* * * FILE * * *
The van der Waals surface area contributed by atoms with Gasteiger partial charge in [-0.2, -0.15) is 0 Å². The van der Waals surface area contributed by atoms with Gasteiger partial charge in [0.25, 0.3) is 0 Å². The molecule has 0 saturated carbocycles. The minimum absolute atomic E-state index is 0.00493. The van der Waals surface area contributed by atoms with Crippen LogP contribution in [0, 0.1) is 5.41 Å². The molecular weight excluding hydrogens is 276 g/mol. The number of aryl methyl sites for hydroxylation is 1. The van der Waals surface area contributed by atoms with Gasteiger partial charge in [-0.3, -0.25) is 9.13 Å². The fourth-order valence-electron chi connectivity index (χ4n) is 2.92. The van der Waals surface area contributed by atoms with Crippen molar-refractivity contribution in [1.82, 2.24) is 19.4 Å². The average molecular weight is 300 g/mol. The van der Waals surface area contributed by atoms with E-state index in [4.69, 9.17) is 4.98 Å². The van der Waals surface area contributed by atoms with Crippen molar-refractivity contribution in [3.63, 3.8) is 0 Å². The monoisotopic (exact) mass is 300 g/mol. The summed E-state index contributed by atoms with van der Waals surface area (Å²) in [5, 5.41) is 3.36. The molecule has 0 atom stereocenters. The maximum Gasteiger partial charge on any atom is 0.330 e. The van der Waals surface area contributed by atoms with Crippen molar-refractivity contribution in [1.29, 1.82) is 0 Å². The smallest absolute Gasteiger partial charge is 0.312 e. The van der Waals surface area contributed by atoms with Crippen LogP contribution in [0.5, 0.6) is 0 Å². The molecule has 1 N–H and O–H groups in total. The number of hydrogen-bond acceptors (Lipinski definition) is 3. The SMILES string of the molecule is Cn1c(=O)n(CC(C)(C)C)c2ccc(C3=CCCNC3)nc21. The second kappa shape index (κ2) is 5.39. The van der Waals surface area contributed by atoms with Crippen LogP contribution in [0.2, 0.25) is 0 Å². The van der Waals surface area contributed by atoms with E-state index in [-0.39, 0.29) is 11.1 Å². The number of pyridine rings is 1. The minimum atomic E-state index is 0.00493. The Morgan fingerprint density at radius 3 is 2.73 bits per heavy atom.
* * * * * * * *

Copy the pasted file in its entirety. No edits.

The van der Waals surface area contributed by atoms with Gasteiger partial charge in [-0.2, -0.15) is 0 Å². The van der Waals surface area contributed by atoms with Gasteiger partial charge in [0.25, 0.3) is 0 Å². The molecule has 0 saturated carbocycles. The minimum absolute atomic E-state index is 0.00493. The van der Waals surface area contributed by atoms with Crippen LogP contribution in [0, 0.1) is 5.41 Å². The molecular weight excluding hydrogens is 276 g/mol. The number of aryl methyl sites for hydroxylation is 1. The van der Waals surface area contributed by atoms with Gasteiger partial charge in [-0.3, -0.25) is 9.13 Å². The fourth-order valence-electron chi connectivity index (χ4n) is 2.92. The van der Waals surface area contributed by atoms with Crippen molar-refractivity contribution in [1.82, 2.24) is 19.4 Å². The average molecular weight is 300 g/mol. The van der Waals surface area contributed by atoms with E-state index in [4.69, 9.17) is 4.98 Å². The van der Waals surface area contributed by atoms with Crippen molar-refractivity contribution in [3.63, 3.8) is 0 Å². The monoisotopic (exact) mass is 300 g/mol. The summed E-state index contributed by atoms with van der Waals surface area (Å²) in [5, 5.41) is 3.36. The molecule has 0 atom stereocenters. The maximum Gasteiger partial charge on any atom is 0.330 e. The van der Waals surface area contributed by atoms with Crippen molar-refractivity contribution in [1.29, 1.82) is 0 Å². The smallest absolute Gasteiger partial charge is 0.312 e. The van der Waals surface area contributed by atoms with Crippen LogP contribution in [0.5, 0.6) is 0 Å². The molecule has 1 N–H and O–H groups in total. The number of hydrogen-bond acceptors (Lipinski definition) is 3. The SMILES string of the molecule is Cn1c(=O)n(CC(C)(C)C)c2ccc(C3=CCCNC3)nc21. The second kappa shape index (κ2) is 5.39. The van der Waals surface area contributed by atoms with Crippen LogP contribution in [0.2, 0.25) is 0 Å². The van der Waals surface area contributed by atoms with E-state index in [-0.39, 0.29) is 11.1 Å². The number of pyridine rings is 1. The minimum atomic E-state index is 0.00493. The Morgan fingerprint density at radius 3 is 2.73 bits per heavy atom.